Employment of diesel mechanics is expected to grow as freight transportation by truck increases. More trucks will be needed for both local and intercity hauling due to the increased production of goods. Additional diesel mechanics will be needed to repair and maintain growing numbers of buses and heavy construction graders, cranes, earthmovers, and other equipment. Due to the greater durability and economy of the diesel relative to the gasoline engine, buses and trucks of all sizes are expected to be increasingly powered by diesels, also creating new jobs for diesel mechanics.
Careers in diesel mechanics are attractive to many because wages are relatively high and skilled repair work is challenging and varied. Opportunities should be good for persons who complete formal training in diesel mechanics at community and junior colleges and vocational and technical schools, but others may face competition for entry level jobs.
According to a survey of workplaces in over 160 metropolitan areas, diesel mechanics earned median earnings of $14.61 an hour in 1993. The middle 50 percent earned between $12.00 and $17.49 an hour. However, earnings may vary by industry and by geographic location.
Beginning apprentices usually earn from 50 to 75 percent of the rate of skilled workers and receive increases about every 6 months until they complete their apprenticeship and reach the rate of skilled mechanics.
The majority of mechanics work a standard 40 hour week, although many work as many as 70 hours per week, particularly if they are self employed. Those employed by truck and bus firms which provide service around the clock may work evenings, nights, and weekends. They usually receive a higher rate of pay for this work.
Many diesel mechanics are members of labor unions, including the International Association of Machinists and Aerospace Workers; the Amalgamated Transit Union; the International Union, United Automobile, Aerospace and Agricultural Implement Workers of America; the Transport Workers Union of America; the Sheet Metal Workers' International Association; and the International Brotherhood of Teamsters.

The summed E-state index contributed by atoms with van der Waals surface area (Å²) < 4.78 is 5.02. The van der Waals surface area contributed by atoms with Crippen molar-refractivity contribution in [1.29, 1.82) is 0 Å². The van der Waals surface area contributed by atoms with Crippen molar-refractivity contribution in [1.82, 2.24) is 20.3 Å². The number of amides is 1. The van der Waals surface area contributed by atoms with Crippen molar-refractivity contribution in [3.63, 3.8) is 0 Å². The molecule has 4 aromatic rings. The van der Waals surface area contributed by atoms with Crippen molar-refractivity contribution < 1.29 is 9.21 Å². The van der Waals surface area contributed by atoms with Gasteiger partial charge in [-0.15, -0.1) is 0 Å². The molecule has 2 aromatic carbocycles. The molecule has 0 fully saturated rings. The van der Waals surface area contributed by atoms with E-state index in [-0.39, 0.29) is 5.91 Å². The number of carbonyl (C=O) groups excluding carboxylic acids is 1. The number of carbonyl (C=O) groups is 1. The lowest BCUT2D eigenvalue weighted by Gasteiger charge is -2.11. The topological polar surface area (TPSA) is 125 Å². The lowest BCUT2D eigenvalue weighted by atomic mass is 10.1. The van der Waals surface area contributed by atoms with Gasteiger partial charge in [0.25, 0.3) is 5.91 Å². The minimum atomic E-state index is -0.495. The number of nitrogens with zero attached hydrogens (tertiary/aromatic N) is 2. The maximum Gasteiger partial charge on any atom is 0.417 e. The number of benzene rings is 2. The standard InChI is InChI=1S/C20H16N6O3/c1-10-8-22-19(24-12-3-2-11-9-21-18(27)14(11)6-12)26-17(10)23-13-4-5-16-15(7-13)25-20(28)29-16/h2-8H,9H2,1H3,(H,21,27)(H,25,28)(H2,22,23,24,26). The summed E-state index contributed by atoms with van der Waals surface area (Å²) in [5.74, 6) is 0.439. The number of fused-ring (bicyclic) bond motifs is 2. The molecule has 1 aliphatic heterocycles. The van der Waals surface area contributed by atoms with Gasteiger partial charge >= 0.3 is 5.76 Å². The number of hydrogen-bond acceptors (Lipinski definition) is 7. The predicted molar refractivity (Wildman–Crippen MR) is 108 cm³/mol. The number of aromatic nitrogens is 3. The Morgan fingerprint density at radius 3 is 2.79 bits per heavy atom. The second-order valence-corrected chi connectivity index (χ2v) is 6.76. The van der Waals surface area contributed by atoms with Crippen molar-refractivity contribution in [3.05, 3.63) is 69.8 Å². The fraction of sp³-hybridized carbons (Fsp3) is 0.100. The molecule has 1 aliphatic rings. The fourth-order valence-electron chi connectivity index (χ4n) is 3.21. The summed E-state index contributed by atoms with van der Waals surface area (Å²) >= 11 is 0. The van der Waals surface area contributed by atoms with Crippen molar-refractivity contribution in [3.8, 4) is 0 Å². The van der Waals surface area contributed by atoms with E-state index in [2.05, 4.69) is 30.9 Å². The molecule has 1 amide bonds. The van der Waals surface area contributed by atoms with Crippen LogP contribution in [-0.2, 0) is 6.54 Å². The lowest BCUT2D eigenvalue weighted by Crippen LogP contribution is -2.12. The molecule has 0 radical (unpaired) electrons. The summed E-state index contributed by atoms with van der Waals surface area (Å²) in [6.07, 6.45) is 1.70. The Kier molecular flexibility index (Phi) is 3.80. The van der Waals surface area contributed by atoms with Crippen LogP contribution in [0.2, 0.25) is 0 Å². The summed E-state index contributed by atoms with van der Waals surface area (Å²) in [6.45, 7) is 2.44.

Diesel mechanics repair trucks, buses, and other diesel-powered equipment and keep them in good working order. Related mechanic occupations include aircraft mechanics, automotive mechanics, boat engine mechanics, farm equipment mechanics, mobile heavy equipment mechanics, and motorcycle mechanics and small-engine specialists.
More details about work opportunities for diesel mechanics may be obtained from local employers such as trucking companies, truck dealers, or bus lines; locals of the unions previously mentioned; or the local office of the State employment service. Local State employment service offices also may have information about apprenticeships and other training programs.
For general information about careers as truck, bus, and diesel mechanics, write to:
Automotive Service Industry Association, 25 Northwest Point, Elk Grove Village, IL 60007-1035.
American Trucking Associations, Inc., Maintenance Council, 2200 Mill Rd., Alexandria, VA 22314-4677.
For a directory of accredited private trade and technical schools with training programs for diesel mechanics, contact:
Accrediting Commission of Career Schools and Colleges of Technology, 2101 Wilson Blvd., Suite 302, Arlington, VA 22201.
National Automotive Technicians Education Foundation, 13505 Dulles Technology Dr., Herndon, VA 22071-3415.
For a directory of public training programs for diesel mechanics, contact:
Vocational Industry Clubs of America, P. O. Box 3000, 1401 James Monroe Highway, Leesburg, VA 22075.
Information on how to become a certified heavy-duty diesel mechanic is available from:
ASE, 13505 Dulles Technology Dr., Herndon, VA 22071-3415.